The quality of being 'earnest' is uppermost in Wilde's mind. For him, being earnest meant inhabiting a world of false truths, smugness and complacency, a world in which so long as things appear to be alright, then they must be alright. Hence the play's most famous quote, uttered by the snobbish Lady Bracknell to Jack/Ernest: "To lose one parent, Mr Worthing, may be regarded as misfortune; to lose both looks like carelessness."

The play's denouement reveals that appearances are not to be relied upon; that to probe beneath the surface is to find a different story and, in fact, the truth.

Classic Wilde

The play is classic Wilde, in that his works are as paradoxical as they are amusing. As well as this, it seems to me to be as relevant today as it was when it was first performed over 100 years ago, on 14 February 1895 at St James's Theatre in London. Wilde still manages to shine a light on the hypocrisy which has come to permeate so many sectors of society.

So, in my book, I examine ethical dissonance in sport, popular entertainment, public service, the world of business, and, finally (by way of a topic particularly close to my heart), the personal injury sector. Time and again, in these arenas, it seems that appearances disguise a worrying, not say downright unpleasant reality. So long as everything seems to be OK, we ignore standards of professionalism and ethical rigour. But if we strip away the veneer, we find Jack Worthing, and Gwendolen Fairfax, to be alive and well.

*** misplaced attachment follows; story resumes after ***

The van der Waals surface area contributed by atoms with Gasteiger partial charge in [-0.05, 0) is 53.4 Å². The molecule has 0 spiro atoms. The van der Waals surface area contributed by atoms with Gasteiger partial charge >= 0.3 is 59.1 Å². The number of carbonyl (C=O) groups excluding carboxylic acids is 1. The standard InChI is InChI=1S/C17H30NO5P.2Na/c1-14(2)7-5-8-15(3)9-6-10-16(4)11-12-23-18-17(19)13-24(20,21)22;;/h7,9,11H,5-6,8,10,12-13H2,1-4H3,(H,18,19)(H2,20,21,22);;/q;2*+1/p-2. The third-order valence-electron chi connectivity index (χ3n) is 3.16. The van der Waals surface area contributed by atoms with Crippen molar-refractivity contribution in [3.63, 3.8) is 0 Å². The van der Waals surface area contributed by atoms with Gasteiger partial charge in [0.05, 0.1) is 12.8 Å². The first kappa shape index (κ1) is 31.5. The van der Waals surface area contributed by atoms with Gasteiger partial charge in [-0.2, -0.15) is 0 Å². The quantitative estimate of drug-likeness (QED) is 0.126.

The Importance of Being Ethical is a call to arms for those who believe in sound ethical principles and professionalism, in the concept of putting duty before profit, and for those who, like Jack Worthing, may prove to be Ernest after all. I hope that it will have resonance for anyone who cares about British public - especially those who believe that it is, after all, important to be ethical.

(And lastly, lest I set myself up for a charge of being less than transparent, the book has been co-written with a professional writer. More soon.)